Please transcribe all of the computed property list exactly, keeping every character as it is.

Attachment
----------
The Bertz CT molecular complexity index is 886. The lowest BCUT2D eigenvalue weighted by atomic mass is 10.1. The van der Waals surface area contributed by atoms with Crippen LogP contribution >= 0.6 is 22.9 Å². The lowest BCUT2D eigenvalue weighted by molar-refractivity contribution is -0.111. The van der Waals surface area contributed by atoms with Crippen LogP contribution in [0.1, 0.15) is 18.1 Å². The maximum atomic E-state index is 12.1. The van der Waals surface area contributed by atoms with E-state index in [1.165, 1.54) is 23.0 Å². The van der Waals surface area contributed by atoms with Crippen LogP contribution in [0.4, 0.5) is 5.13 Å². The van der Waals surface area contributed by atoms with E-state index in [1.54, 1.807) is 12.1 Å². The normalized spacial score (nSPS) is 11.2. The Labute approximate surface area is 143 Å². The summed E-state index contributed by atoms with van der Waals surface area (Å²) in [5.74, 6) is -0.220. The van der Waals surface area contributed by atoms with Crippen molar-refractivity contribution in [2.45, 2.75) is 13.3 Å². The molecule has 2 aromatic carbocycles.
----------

The Bertz CT molecular complexity index is 886. The lowest BCUT2D eigenvalue weighted by atomic mass is 10.1. The van der Waals surface area contributed by atoms with Crippen LogP contribution >= 0.6 is 22.9 Å². The lowest BCUT2D eigenvalue weighted by molar-refractivity contribution is -0.111. The van der Waals surface area contributed by atoms with Crippen LogP contribution in [0.1, 0.15) is 18.1 Å². The maximum atomic E-state index is 12.1. The van der Waals surface area contributed by atoms with E-state index in [1.165, 1.54) is 23.0 Å². The van der Waals surface area contributed by atoms with Crippen LogP contribution in [0.4, 0.5) is 5.13 Å². The van der Waals surface area contributed by atoms with E-state index in [1.54, 1.807) is 12.1 Å². The normalized spacial score (nSPS) is 11.2. The Labute approximate surface area is 143 Å². The summed E-state index contributed by atoms with van der Waals surface area (Å²) in [5.74, 6) is -0.220. The van der Waals surface area contributed by atoms with Crippen molar-refractivity contribution in [2.45, 2.75) is 13.3 Å². The molecule has 2 aromatic carbocycles.